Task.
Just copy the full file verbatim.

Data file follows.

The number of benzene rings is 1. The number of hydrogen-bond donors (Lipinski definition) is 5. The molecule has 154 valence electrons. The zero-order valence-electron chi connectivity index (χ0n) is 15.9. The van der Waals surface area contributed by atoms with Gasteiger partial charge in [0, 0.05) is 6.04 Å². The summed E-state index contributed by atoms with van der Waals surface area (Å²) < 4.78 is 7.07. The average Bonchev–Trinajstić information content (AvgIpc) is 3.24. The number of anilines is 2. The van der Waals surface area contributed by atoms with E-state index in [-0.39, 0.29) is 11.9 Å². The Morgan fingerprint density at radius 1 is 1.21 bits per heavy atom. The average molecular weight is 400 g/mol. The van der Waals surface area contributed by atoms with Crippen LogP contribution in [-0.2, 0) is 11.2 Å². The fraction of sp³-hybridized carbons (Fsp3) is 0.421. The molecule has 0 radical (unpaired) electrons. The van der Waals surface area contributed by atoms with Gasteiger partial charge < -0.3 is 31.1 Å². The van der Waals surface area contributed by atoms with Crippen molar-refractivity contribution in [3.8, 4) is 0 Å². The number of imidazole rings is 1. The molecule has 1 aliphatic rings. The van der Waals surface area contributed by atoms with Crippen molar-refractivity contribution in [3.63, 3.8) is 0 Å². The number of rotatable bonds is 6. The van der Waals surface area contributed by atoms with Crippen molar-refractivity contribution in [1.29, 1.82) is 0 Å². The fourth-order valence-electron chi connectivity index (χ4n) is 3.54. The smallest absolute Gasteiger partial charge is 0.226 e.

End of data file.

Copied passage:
The number of benzene rings is 1. The number of hydrogen-bond donors (Lipinski definition) is 5. The molecule has 154 valence electrons. The zero-order valence-electron chi connectivity index (χ0n) is 15.9. The van der Waals surface area contributed by atoms with Gasteiger partial charge in [0, 0.05) is 6.04 Å². The summed E-state index contributed by atoms with van der Waals surface area (Å²) < 4.78 is 7.07. The average Bonchev–Trinajstić information content (AvgIpc) is 3.24. The number of anilines is 2. The van der Waals surface area contributed by atoms with E-state index in [-0.39, 0.29) is 11.9 Å². The Morgan fingerprint density at radius 1 is 1.21 bits per heavy atom. The average molecular weight is 400 g/mol. The van der Waals surface area contributed by atoms with Crippen LogP contribution in [-0.2, 0) is 11.2 Å². The fraction of sp³-hybridized carbons (Fsp3) is 0.421. The molecule has 0 radical (unpaired) electrons. The van der Waals surface area contributed by atoms with Gasteiger partial charge < -0.3 is 31.1 Å². The van der Waals surface area contributed by atoms with Crippen molar-refractivity contribution in [3.8, 4) is 0 Å². The number of imidazole rings is 1. The molecule has 1 aliphatic rings. The van der Waals surface area contributed by atoms with Crippen molar-refractivity contribution in [3.63, 3.8) is 0 Å². The number of rotatable bonds is 6. The van der Waals surface area contributed by atoms with Crippen molar-refractivity contribution in [1.29, 1.82) is 0 Å². The fourth-order valence-electron chi connectivity index (χ4n) is 3.54. The smallest absolute Gasteiger partial charge is 0.226 e.